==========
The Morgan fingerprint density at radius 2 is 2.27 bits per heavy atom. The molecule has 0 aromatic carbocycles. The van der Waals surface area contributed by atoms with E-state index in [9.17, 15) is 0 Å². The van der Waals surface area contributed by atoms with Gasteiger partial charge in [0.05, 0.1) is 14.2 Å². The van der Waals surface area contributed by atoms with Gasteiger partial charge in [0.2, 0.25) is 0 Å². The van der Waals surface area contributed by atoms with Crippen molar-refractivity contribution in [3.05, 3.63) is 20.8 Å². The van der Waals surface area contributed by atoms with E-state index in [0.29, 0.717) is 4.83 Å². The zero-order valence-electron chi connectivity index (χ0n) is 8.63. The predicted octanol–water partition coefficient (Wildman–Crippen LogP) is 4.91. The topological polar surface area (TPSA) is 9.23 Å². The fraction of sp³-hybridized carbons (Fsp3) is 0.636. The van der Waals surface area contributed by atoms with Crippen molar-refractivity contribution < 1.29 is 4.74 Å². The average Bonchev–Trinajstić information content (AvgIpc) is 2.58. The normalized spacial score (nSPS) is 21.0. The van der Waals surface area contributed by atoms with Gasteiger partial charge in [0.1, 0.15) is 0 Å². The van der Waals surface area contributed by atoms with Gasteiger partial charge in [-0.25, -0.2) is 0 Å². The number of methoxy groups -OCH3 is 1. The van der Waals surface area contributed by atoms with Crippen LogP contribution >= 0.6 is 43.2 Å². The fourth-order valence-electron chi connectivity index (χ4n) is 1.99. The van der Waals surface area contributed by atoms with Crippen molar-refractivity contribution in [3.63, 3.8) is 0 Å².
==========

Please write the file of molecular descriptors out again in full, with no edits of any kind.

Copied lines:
The Morgan fingerprint density at radius 2 is 2.27 bits per heavy atom. The molecule has 0 aromatic carbocycles. The van der Waals surface area contributed by atoms with E-state index in [9.17, 15) is 0 Å². The van der Waals surface area contributed by atoms with Gasteiger partial charge in [0.05, 0.1) is 14.2 Å². The van der Waals surface area contributed by atoms with Gasteiger partial charge in [0.2, 0.25) is 0 Å². The van der Waals surface area contributed by atoms with Crippen molar-refractivity contribution in [3.05, 3.63) is 20.8 Å². The van der Waals surface area contributed by atoms with E-state index in [0.29, 0.717) is 4.83 Å². The zero-order valence-electron chi connectivity index (χ0n) is 8.63. The predicted octanol–water partition coefficient (Wildman–Crippen LogP) is 4.91. The topological polar surface area (TPSA) is 9.23 Å². The fraction of sp³-hybridized carbons (Fsp3) is 0.636. The van der Waals surface area contributed by atoms with Crippen molar-refractivity contribution < 1.29 is 4.74 Å². The average Bonchev–Trinajstić information content (AvgIpc) is 2.58. The normalized spacial score (nSPS) is 21.0. The van der Waals surface area contributed by atoms with Gasteiger partial charge in [0.1, 0.15) is 0 Å². The van der Waals surface area contributed by atoms with Gasteiger partial charge in [-0.25, -0.2) is 0 Å². The number of methoxy groups -OCH3 is 1. The van der Waals surface area contributed by atoms with Crippen LogP contribution >= 0.6 is 43.2 Å². The fourth-order valence-electron chi connectivity index (χ4n) is 1.99. The van der Waals surface area contributed by atoms with Crippen molar-refractivity contribution in [3.63, 3.8) is 0 Å².